Heart rate variability in elite triathletes
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Eur J Appl Physiol. 2012 Feb 25.
Heart rate variability in elite triathletes, is variation in variability the key to effective training? A case comparison.
Plews DJ, Laursen PB, Kilding AE, Buchheit M.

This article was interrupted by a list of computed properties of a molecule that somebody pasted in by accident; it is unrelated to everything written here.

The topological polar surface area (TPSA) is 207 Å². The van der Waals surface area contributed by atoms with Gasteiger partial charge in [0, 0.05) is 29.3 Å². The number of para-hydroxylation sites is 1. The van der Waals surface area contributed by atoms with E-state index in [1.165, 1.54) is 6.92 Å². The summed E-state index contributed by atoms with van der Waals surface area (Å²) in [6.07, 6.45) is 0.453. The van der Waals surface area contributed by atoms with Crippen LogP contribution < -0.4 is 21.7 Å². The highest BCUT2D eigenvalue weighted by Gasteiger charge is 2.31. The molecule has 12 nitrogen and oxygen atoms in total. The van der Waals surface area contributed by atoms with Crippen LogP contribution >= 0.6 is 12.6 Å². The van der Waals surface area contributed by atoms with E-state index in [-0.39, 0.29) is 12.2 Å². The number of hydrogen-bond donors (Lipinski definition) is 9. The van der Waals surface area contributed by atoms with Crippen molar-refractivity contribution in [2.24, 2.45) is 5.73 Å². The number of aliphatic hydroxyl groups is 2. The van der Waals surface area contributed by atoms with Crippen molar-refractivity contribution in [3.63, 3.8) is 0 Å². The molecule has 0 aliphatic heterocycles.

Measures of an athlete's heart rate variability (HRV) have shown potential to be of use in the prescription of training. However, little data exists on elite athletes who are regularly exposed to high training loads. This case study monitored daily HRV in two elite triathletes (one male: 22 year, [Formula: see text]O(2max) 72.5 ml kg min(-1); one female: 20 year, [Formula: see text]O(2max) 68.2 ml kg min(-1)) training 23 ± 2 h per week, over a 77-day period. During this period, one athlete performed poorly in a key triathlon event, was diagnosed as non-functionally over-reached (NFOR) and subsequently reactivated the dormant virus herpes zoster (shingles). The 7-day rolling average of the log-transformed square root of the mean sum of the squared differences between R-R intervals (Ln rMSSD), declined towards the day of triathlon event (slope = -0.17 ms/week; r (2) = -0.88) in the NFOR athlete, remaining stable in the control (slope = 0.01 ms/week; r (2) = 0.12). Furthermore, in the NFOR athlete, coefficient of variation of HRV (CV of Ln rMSSD 7-day rolling average) revealed large linear reductions towards NFOR (i.e., linear regression of HRV variables versus day number towards NFOR: -0.65%/week and r (2) = -0.48), while these variables remained stable for the control athlete (slope = 0.04%/week). These data suggest that trends in both absolute HRV values and day-to-day variations may be useful measurements indicative of the progression towards mal-adaptation or non-functional over-reaching.